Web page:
5 Things You Need to Know About Charging EVs



It's not surprising that more than 80% of electric vehicle drivers charge their cars at home: residential charging is convenient and inexpensive. There are a variety of options available for setting up a charging station in your garage or driveway. If you're considering buying an electric vehicle (EV), this is what you need to know about charging your car at home.


1. Fueling up is affordable

Charging your EV at home allows you to take advantage of low residential electric rates. It's like always finding the cheapest gas station in town — in your own garage! Fully charging an electric vehicle costs about the same as running a central air conditioner for six hours, according to the U.S. Department of Energy.


2. You don't need a charging station

If you're considering buying an electric car, you're probably making plans to charge it in your garage. But you don't need to install a special outlet or elaborate equipment. Most EVs come with a Level 1 charging cord that plugs into a standard, 120-volt household outlet. For maximum safety, use or install an outlet on a dedicated circuit that doesn't supply other appliances or lights.


3. Charge even faster with Level 2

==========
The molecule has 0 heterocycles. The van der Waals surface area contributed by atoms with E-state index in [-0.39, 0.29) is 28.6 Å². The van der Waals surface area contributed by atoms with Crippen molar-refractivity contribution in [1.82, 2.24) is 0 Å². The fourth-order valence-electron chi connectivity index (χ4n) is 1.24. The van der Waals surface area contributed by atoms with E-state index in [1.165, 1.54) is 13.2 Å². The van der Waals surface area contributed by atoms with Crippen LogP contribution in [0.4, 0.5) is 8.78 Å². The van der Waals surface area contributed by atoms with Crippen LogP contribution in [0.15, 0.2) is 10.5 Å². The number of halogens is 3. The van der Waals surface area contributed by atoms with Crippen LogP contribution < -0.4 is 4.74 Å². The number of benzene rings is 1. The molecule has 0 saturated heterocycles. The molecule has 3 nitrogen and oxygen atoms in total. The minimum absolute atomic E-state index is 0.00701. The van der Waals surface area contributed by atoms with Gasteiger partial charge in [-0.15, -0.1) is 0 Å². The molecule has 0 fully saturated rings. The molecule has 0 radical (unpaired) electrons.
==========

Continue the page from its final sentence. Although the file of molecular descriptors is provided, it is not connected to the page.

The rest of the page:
It can take 10 to 12 hours to fully charge an electric vehicle with Level 1 charging. You can charge your car three to four times faster by installing a 240-volt, Level 2 charger. Although your home probably has 240-volt service for a clothes dryer or electric range, you'll need a dedicated circuit for your EV charger. Don't install it yourself; hire a licensed electrician. Level 2 charging stations cost anywhere from $500 to $2,000, before incentives.


4. There are many charging options available

As EV use increases in popularity, the number of products and services available to support electric cars is also growing. There's a wide variety of Level 2 charging equipment on the market, including models with display screens and smartphone apps. Although EV charging stations are usually installed in garages, there are also outdoor-rated charging stations that can be installed in driveways.


5. Home chargers are safe

Charging your EV is just as safe as using other large appliances. EV connectors contain a communications port, allowing your vehicle to communicate with the charging station and cut off the power flow when it's not needed. Otherwise, just keep the charging cord in a safe place so it doesn't get damaged.


Electric vehicles offer a number of benefits, including lower cost of ownership and reduced carbon emissions. Add to that the convenience of "fueling up" at home. EV drivers can take advantage of low residential electric rates and charge their cars from the comfort of their own garages.